It is wonderful to look at the life of Paul, see his trials and tribulations, and then see how he responds to them. He continually had a laser-like focus on Christ. He trusted God because the Lord is faithful no matter what happens to the messenger. He could do this because he understood that God never changes and his love never ceases. He has compassion that never ends. His promises never fail and He has never erred in wisdom. He is all-powerful. C.H. Spurgeon comments, “God writes with a pen that never blots, speaks with a tongue that never slips, acts with a hand that never fails.” Remember, Christian, that the Lord is faithful in all things and in every circumstance. Lamentations 2:22-23 says, “The steadfast love of the Lord never ceases; his mercies never come to an end; they are new every morning; great is your faithfulness.”

So what does all this mean for you today, particularly amidst the pandemic we’re facing?

First, Pray that the word will run on farther and be received as it was with you. Just as Paul’s instruction back in chapter 2, verse 15 was not a general call to stand firm, but was very specific: “stand firm and hold on to the teachings that had been given to you”. Therefore, the instruction to pray was not left as a general statement. We know we should pray. We are told what to pray for the spread and reception of the message of the Lord and the deliverance of the messengers.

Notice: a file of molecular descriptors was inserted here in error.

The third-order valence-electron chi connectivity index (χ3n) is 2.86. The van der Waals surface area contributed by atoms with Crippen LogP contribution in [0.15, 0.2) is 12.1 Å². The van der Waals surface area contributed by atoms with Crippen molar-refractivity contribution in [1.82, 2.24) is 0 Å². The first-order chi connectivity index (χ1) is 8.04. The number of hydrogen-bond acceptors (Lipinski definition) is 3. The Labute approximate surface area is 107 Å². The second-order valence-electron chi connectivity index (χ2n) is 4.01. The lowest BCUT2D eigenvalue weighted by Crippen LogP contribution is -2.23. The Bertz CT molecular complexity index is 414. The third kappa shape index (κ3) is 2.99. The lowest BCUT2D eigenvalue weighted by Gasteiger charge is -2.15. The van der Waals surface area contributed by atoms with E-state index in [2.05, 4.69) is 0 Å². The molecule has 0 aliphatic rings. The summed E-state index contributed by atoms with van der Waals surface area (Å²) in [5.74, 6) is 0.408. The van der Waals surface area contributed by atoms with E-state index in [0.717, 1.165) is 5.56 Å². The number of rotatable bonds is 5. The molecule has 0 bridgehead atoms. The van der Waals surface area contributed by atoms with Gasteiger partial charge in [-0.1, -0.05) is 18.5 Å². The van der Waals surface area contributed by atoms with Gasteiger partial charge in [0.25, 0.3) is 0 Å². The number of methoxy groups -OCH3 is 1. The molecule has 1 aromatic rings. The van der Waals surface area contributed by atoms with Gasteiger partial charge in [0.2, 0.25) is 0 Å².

Second, Pray that the Word will be glorified, honored, believed, and obeyed.

Third, Pray for your elders – daily. We long for your prayers. The temptations, the pressure, the spiritual warfare that we face daily can easily become overwhelming. Paul knew that as you pray for someone in ministry, you join them in ministry.

          Romans 15:30 “…strive together with me in your prayers to God on my behalf…”

When we pray for other believers in ministry, we strive with them in God’s work. And as you pray, trust that the Lord is faithful. Trust that he will strengthen and guard us against the evil one.

Fourth, Pray that the word of the Lord – the Gospel of Jesus Christ – will RUN swiftly from this place even amid this crisis. And as you pray, you will see the word glorified as it runs into the hearts of men and women, because the Lord is faithful. That is his promise.

Only By Grace,

Josh